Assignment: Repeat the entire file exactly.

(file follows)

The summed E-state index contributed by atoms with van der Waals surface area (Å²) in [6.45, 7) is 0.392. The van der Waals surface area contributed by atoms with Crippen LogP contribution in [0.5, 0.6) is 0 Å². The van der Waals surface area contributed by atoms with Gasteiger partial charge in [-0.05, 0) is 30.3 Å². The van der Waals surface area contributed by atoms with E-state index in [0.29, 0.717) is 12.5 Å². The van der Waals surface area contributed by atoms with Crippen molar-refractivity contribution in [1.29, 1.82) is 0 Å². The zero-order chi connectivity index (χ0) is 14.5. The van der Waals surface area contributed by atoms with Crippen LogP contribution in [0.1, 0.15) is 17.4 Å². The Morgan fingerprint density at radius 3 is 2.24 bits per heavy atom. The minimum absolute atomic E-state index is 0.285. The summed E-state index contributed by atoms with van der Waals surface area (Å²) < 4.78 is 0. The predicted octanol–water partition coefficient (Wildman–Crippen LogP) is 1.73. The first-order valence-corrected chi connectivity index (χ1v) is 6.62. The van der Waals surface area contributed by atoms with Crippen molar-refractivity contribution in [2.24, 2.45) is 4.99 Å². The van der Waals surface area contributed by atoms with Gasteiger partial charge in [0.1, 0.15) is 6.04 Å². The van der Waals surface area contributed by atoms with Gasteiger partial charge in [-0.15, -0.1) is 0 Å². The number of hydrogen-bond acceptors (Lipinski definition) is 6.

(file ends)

The summed E-state index contributed by atoms with van der Waals surface area (Å²) in [6.45, 7) is 0.392. The van der Waals surface area contributed by atoms with Crippen LogP contribution in [0.5, 0.6) is 0 Å². The van der Waals surface area contributed by atoms with Gasteiger partial charge in [-0.05, 0) is 30.3 Å². The van der Waals surface area contributed by atoms with E-state index in [0.29, 0.717) is 12.5 Å². The van der Waals surface area contributed by atoms with Crippen molar-refractivity contribution in [1.29, 1.82) is 0 Å². The zero-order chi connectivity index (χ0) is 14.5. The van der Waals surface area contributed by atoms with Crippen LogP contribution in [0.1, 0.15) is 17.4 Å². The Morgan fingerprint density at radius 3 is 2.24 bits per heavy atom. The minimum absolute atomic E-state index is 0.285. The summed E-state index contributed by atoms with van der Waals surface area (Å²) < 4.78 is 0. The predicted octanol–water partition coefficient (Wildman–Crippen LogP) is 1.73. The first-order valence-corrected chi connectivity index (χ1v) is 6.62. The van der Waals surface area contributed by atoms with Crippen molar-refractivity contribution in [2.24, 2.45) is 4.99 Å². The van der Waals surface area contributed by atoms with Gasteiger partial charge in [0.1, 0.15) is 6.04 Å². The van der Waals surface area contributed by atoms with Gasteiger partial charge in [-0.15, -0.1) is 0 Å². The number of hydrogen-bond acceptors (Lipinski definition) is 6.